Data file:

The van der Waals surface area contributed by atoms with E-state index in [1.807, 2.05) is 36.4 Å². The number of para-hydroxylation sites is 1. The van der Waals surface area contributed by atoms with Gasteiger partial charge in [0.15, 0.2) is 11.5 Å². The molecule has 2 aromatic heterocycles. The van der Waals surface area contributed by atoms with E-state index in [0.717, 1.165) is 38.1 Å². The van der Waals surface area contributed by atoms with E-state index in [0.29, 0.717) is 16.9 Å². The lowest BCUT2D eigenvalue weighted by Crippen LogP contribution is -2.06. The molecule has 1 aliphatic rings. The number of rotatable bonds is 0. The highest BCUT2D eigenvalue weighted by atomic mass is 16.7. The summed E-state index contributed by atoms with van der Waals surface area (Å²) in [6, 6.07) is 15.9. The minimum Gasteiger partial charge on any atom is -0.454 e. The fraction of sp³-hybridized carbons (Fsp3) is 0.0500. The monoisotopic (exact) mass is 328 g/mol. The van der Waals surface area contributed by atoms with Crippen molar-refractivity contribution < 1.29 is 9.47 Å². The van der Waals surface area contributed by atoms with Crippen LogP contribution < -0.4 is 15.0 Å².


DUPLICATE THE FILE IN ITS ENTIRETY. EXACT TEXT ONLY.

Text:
The van der Waals surface area contributed by atoms with E-state index in [1.807, 2.05) is 36.4 Å². The number of para-hydroxylation sites is 1. The van der Waals surface area contributed by atoms with Gasteiger partial charge in [0.15, 0.2) is 11.5 Å². The molecule has 2 aromatic heterocycles. The van der Waals surface area contributed by atoms with E-state index in [0.717, 1.165) is 38.1 Å². The van der Waals surface area contributed by atoms with E-state index in [0.29, 0.717) is 16.9 Å². The lowest BCUT2D eigenvalue weighted by Crippen LogP contribution is -2.06. The molecule has 1 aliphatic rings. The number of rotatable bonds is 0. The highest BCUT2D eigenvalue weighted by atomic mass is 16.7. The summed E-state index contributed by atoms with van der Waals surface area (Å²) in [6, 6.07) is 15.9. The minimum Gasteiger partial charge on any atom is -0.454 e. The fraction of sp³-hybridized carbons (Fsp3) is 0.0500. The monoisotopic (exact) mass is 328 g/mol. The van der Waals surface area contributed by atoms with Crippen molar-refractivity contribution < 1.29 is 9.47 Å². The van der Waals surface area contributed by atoms with Crippen LogP contribution < -0.4 is 15.0 Å².